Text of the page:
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The Unlikely Pilgrimage of Harold Fry - Rachel Joyce, Jim Broadbent
The Unlikely Pilgrimage of Harold Fry
by: (author) (author)
4.50 25
NATIONAL BESTSELLER • LONGLISTED FOR THE MAN BOOKER PRIZE • NAMED ONE OF THE BEST BOOKS OF THE YEAR BY THE WASHINGTON POSTMeet Harold Fry, recently retired. He lives in a small English village with his wife, Maureen, who seems irritated by almost everything he does, even down to how he butters... show more
NATIONAL BESTSELLER • LONGLISTED FOR THE MAN BOOKER PRIZE • NAMED ONE OF THE BEST BOOKS OF THE YEAR BY THE WASHINGTON POSTMeet Harold Fry, recently retired. He lives in a small English village with his wife, Maureen, who seems irritated by almost everything he does, even down to how he butters his toast. Little differentiates one day from the next. Then one morning the mail arrives, and within the stack of quotidian minutiae is a letter addressed to Harold in a shaky scrawl from a woman he hasn’t seen or heard from in twenty years. Queenie Hennessy is in hospice and is writing to say goodbye.   Harold pens a quick reply and, leaving Maureen to her chores, heads to the corner mailbox. But then, as happens in the very best works of fiction, Harold has a chance encounter, one that convinces him that he absolutely must deliver his message to Queenie in person. And thus begins the unlikely pilgrimage at the heart of Rachel Joyce’s remarkable debut. Harold Fry is determined to walk six hundred miles from Kingsbridge to the hospice in Berwick-upon-Tweed because, he believes, as long as he walks, Queenie Hennessey will live.   Still in his yachting shoes and light coat, Harold embarks on his urgent quest across the countryside. Along the way he meets one fascinating character after another, each of whom unlocks his long-dormant spirit and sense of promise. Memories of his first dance with Maureen, his wedding day, his joy in fatherhood, come rushing back to him—allowing him to also reconcile the losses and the regrets. As for Maureen, she finds herself missing Harold for the first time in years.   And then there is the unfinished business with Queenie Hennessy.   A novel of unsentimental charm, humor, and profound insight into the thoughts and feelings we all bury deep within our hearts, The Unlikely Pilgrimage of Harold Fry introduces Rachel Joyce as a wise—and utterly irresistible—storyteller.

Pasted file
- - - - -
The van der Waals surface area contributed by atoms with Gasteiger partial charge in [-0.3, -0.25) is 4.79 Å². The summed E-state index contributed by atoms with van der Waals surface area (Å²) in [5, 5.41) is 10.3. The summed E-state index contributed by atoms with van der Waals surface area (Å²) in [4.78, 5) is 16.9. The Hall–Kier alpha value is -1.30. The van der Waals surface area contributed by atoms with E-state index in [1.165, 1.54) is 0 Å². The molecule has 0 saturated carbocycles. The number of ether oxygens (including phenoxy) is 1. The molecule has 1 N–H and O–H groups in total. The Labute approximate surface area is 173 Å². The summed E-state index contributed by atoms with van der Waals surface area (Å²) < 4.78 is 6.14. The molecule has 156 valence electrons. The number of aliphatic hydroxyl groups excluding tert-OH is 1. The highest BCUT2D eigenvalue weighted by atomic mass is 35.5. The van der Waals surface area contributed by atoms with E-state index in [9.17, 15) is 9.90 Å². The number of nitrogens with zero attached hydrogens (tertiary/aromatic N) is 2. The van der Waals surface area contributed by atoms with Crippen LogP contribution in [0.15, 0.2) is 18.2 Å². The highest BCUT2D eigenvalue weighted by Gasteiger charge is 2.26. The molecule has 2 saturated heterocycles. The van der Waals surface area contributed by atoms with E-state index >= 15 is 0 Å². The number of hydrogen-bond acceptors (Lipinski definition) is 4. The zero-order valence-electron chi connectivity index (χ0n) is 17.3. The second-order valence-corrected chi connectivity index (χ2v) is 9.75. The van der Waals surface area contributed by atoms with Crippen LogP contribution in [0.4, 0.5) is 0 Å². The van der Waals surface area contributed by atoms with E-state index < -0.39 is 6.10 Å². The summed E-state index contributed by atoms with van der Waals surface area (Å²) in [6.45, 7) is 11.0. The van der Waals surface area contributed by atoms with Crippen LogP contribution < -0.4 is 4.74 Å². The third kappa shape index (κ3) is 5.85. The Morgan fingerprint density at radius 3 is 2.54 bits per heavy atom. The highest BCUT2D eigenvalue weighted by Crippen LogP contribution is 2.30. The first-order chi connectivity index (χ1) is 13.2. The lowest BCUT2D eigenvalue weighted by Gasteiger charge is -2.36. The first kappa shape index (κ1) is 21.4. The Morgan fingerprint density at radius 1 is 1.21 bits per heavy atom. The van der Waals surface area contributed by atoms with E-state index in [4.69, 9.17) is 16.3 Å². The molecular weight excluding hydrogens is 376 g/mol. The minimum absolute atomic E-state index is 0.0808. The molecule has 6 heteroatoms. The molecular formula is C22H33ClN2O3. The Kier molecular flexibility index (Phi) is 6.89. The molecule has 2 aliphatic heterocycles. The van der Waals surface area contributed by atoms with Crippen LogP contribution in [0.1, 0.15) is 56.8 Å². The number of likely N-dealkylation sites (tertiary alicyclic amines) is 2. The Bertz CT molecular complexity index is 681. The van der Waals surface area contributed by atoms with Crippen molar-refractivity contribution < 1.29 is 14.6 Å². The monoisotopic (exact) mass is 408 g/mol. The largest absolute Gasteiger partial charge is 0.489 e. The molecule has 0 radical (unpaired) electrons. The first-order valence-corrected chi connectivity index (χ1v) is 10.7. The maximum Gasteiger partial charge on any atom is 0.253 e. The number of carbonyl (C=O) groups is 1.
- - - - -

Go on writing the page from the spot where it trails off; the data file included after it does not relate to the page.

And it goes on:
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Format: audiobook
ISBN: 9780449012765 (044901276X)
Publisher: Random House Audio
Edition language: English
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Community Reviews
Sheila's Reads
Sheila's Reads rated it
5.0 THE UNLIKELY PILGRIMAGE OF HAROLD FRY by Rachel Joyce
I loved this book. I got so caught up in Harold's journey to save Queenie. I got angry when others wanted to join his journey. I liked that both Harold and Maureen had to look at themselves and their marriage while Harold was on his walk. Seeing them look honestly at their marriage especially their ...
Freda's Voice
Freda's Voice rated it
5.0 The Unlikely Pilgrimage of Harold Fry by Rachel Joyce
Quite a story!I can definitely see why this book is a favorite for many. Told with many intricacies, that have you mind-bent at times.Was the journey Harold took crazy? You're damn skippy. Was it worth it? It definitely was. Even if it stopped being about what it was in the first place.I got nothing...
StitchersGirl
StitchersGirl rated it
3.5 The Unlikely Pilgrimage of Harold Fry by Rachel Joyce
I had this one sitting on my TBR for quite some time. I'm glad I finally picked it up, because it was all worth it in the end. "Recently retired, sweet, emotionally numb Harold Fry is jolted out of his passivity by a letter from Queenie Hennessy, an old friend, who he hasn't heard from in twenty...
Url Phantomhive
Url Phantomhive rated it
3.5 The Unlikely Pilgrimage Of Harold Fry
Harold Fry, recently retired, receive a letter from a former colleague and friend who's now in a hospice dying from cancer. While he at first only plans to post a card with his support, he ends up walking all across England to visit her. Like a modern pilgrimage. This was one of these books that k...
Cynically Speaking
Cynically Speaking rated it
4.0
I can see where a book about a recently retired Englishman going on a long walk and reflecting on his life would not be interesting (perhaps meaningful is a better word?) to persons under, say, 40. However, if you have more miles behind you than in front of you can appreciate the examination of "h...
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